Method of use of Xenon-133 for the treatment of AIDS, other viral and non-viral infections
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The disclosure describes a method of use of the radioisotope Xenon-133 for the treatment of AIDS, other viral and non-viral infections. The treatment entails the inhalation of a gas mixture containing the radioactive, beta-particle emitting Xe-133 gas for providing superior targeting and destruction of the AIDS vectors in the blood, lymph and body water when compared against external beam X-ray therapy.

Vanderipe, Donald R. (St. Charles, MO, US)
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A61K33/00; (IPC1-7): A61K33/00
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Donald, Vanderipe R. (1534 Woodbury Drive, St. Charles, MO, 63304, US)
1. In a warm blood animal, the method of single or multiple inhalation treatments employing Xenon-133 at millicurie concentrations and for a duration to expose the blood, lymph and body water and other organs and infected tissues of AIDS patients to absorbed radiation doses ranging from 0.1-10.0 rads, more preferably from about 0.1-2.0 rads, such radiatons being targeted primarily to the suppressor T cells and to the enhancement of natural body defense systems (INF-gamma, Le2, P53) and Natural Killer cells resulting in a decrease in circulating HIV virus particles (HIV-1, HIV-2, HTLV), therein providing a temporary relief from or permanent cure of the disease, and wherein the inhaled xenon-133 is admixed into a carrier gas formulation consisting of 20-95% oxygen, and optionally 0.1-10% Xenon-131, and with any remainder being air or nitrogen.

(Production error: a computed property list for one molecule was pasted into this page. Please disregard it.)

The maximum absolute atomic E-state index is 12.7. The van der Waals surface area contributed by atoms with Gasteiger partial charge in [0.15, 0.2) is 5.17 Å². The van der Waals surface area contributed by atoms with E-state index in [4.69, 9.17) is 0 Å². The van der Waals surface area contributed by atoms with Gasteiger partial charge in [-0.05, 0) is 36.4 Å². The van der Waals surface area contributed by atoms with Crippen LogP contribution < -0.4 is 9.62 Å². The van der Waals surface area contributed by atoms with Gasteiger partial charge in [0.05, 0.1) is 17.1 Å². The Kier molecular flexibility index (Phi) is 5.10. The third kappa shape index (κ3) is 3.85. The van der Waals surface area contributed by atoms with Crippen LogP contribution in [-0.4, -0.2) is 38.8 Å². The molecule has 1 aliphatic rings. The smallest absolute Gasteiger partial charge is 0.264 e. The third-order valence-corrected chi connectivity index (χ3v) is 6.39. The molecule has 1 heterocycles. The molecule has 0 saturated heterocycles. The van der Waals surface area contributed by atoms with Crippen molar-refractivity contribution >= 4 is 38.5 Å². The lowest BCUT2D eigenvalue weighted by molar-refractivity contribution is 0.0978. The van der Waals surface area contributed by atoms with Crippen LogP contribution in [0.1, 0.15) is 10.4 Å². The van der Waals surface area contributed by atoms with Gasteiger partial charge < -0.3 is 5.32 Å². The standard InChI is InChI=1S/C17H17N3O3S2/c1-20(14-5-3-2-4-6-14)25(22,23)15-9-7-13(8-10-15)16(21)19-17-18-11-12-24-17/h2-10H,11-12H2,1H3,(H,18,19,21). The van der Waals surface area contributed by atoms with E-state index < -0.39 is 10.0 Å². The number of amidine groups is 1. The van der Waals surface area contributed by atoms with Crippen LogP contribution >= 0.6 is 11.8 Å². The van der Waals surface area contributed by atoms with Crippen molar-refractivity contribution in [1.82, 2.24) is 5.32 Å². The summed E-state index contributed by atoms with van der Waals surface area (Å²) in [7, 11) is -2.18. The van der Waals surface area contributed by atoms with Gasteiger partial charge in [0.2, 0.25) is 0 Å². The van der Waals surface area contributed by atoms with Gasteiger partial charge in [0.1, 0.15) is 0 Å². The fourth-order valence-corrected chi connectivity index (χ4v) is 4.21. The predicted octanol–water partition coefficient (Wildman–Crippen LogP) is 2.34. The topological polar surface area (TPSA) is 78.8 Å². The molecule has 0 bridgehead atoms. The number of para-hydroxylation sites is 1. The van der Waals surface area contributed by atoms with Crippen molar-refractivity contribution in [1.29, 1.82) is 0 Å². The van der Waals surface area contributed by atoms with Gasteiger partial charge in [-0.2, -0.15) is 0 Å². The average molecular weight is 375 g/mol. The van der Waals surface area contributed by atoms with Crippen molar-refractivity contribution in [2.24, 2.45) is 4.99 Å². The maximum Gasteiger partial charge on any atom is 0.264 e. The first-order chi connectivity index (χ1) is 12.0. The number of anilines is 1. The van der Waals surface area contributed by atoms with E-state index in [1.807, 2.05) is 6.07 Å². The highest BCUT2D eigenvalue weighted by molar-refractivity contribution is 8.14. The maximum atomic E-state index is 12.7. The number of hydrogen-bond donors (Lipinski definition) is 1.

2. The claim as in 1, wherein the diseases treated are human leukemias.

3. In a warm blooded animal, the method of single or multiple inhalation treatments employing Xenon-133 at millicurie concentrations and for a duration to expose the blood, lymph, body water and other infected organs and tissues to absorbed radiation doses from 10-50 rads, such radiation being directed at viral or sub-viral DNA particles in viral, prion, or bacterial infections to effect a amelioration, reversal or cure of said infectious conditions.



Disclosure Document Number 497172


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There is a great need for treatments which can cure AIDS, other viral diseases and certain non-viral infections. Generally speaking, drug therapy treatments for viral diseases are only somewhat effective at controlling the proliferation of viral DNA. Moreover, prion based diseases are essentially untreatable and antibiotic resistant bacteria are becoming an ever increasing problem.